Thursday, August 25, 2011

Into The Woods

American Woodstock is probably the most famous rebellious festival in the world, but before it made history, Russian bards used to wander off into the woods where the only bugs were those that bit them, but didn’t eavesdrop on them.  

Every spring when the snow piles melted and the woods became passable, peoples with guitars on their backs and tents in their backpacks trekked into the wilds. A few were nature lovers, but the majority were the renegades fed up with the regime and looking to break away from the Big Brother’s watch.

In my misspent teenage youth, I have been a regular. Thirty five kilometers away from Kazan, my hometown, lay a small Tatar village called Aisha, famous albeit unknown for giving the world Alexander Poniatoff, the founder of the American electronics company AMPEX. Another two kilometers away was a valley, nestled in between two groves. It was big enough to host a couple of hundred tents, a small stage, and a lot of anti-Soviet propaganda.

Twenty years ago, it was a small and clandestine gathering that served as an outlet for the Soviet iconoclasts. People retreated into the woods to speak their minds, scream out their frustration and sing their carols without being eavesdropped on, ratted out and arrested. Back then, the big cities weren’t safe. One couldn’t have a politically incorrect conversation in a café because a nerdy guy at the next table could’ve been a KGB thug in plain clothes. One couldn’t criticize authorities in his own apartment for it could’ve been bugged. People trusted only those they’d known for a long time – that’s why the Russian concept of friendship always had a deeper, stronger meaning. A friend was not a buddy you bowled with on Wednesdays or drank beers with on Sunday, but a confidant you trusted your deepest thoughts to. A Russian friend was someone safe to take along to the woods to share a bottle of vodka, a pot of tea, a guitar, and your latest rebellious rhymes.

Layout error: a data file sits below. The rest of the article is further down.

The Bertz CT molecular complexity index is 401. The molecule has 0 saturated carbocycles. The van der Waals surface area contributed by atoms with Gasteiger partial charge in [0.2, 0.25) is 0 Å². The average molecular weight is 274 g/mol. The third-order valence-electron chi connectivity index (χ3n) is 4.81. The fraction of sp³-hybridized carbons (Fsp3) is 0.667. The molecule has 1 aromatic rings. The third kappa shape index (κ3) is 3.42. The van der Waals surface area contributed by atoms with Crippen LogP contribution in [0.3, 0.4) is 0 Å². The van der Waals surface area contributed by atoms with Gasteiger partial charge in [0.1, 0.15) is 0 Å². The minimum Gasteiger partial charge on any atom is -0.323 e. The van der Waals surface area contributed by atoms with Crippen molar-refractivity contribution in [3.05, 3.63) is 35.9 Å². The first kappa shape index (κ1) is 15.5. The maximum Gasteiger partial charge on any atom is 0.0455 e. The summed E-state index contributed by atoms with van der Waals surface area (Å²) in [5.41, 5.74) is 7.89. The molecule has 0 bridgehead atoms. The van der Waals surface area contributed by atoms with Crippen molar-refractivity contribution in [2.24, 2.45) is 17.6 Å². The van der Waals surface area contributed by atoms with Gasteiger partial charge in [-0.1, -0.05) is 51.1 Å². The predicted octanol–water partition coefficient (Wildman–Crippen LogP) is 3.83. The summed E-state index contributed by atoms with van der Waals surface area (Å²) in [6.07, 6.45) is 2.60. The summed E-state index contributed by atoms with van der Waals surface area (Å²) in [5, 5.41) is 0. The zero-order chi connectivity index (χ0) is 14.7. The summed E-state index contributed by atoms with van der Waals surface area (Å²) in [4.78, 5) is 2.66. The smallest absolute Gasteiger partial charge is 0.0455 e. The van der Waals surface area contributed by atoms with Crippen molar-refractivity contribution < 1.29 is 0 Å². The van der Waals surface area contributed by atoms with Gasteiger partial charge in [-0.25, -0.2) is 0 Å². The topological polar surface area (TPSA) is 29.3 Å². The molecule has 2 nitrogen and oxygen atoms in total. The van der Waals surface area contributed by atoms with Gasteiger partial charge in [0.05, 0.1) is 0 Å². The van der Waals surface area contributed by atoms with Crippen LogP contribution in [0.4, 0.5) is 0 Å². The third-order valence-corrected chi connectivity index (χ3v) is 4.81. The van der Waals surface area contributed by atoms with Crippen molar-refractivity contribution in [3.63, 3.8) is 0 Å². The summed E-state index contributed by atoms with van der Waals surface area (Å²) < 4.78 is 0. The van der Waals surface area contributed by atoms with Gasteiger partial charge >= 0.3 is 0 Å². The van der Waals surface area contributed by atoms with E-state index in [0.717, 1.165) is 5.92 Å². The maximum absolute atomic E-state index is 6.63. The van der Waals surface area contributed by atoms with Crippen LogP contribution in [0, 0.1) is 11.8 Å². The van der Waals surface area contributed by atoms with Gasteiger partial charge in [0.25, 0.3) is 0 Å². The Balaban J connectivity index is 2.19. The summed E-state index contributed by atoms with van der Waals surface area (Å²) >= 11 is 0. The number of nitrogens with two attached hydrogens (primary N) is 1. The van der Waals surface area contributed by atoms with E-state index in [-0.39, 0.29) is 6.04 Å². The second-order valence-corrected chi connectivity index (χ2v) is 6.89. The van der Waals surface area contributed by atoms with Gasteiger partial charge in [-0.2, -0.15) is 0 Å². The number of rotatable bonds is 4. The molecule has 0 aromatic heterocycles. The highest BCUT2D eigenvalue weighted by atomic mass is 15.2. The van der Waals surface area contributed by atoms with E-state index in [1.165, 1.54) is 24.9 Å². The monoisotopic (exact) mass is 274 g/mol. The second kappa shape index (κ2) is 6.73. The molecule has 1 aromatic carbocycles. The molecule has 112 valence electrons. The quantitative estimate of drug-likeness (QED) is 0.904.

A gasoline-smelling bus dropped us off at the curve, sort of in the middle of nowhere. A long path with no road signs led us from the bus stop to the hidden forest valley, intended to be found only by the word of mouth. It was part of the secrecy so only those who had the right directions would arrive. When you got close enough, you could pick up the scent: freedom smelled of burning twigs and cooking kasha. Guitars chimed everywhere, growing louder and bolder in twilight. There was always a concert, after which people continued singing by the fire. It was called “passing the guitar around.” Those who didn’t strum read poetry. Those who didn’t know the verses told jokes. It was a non-judgmental society in which everyone was accepted, fed whatever was cooking in the pot, and offered a cup of tea even if it was the last one.

Everything is different now, except that the festival is still nicknamed Aishinsky. Nowadays, no one has to hide from the militia. Or take a different route to shake off a nosy group of local bums. Back in the day, a construction crew used to arrive to the site the day before to fell some trees and build the outhouses, or fix them if they still stood from the previous year. It was typically an all-male team, but still The Damsel’s Hut was always the first to rise. Water had to be brought from the creek and boiled so it would be safe to drink. Today, portable Johns with toilet paper are a norm, and Coke, Fanta and Budweiser can be bought at kiosks right on the spot. What’s more – everyone drives.  

The strangest part is that there is not much one can’t sing about. I suppose we can’t really blame freedom of speech for changing the face and purpose of the festival forever, but parts of its original crowd are somewhat nostalgic. Others have faith in their country and are quite sure that no matter how free it gets, there will always be some taboo topics to strum about. One just has to dig deeper into the woods.

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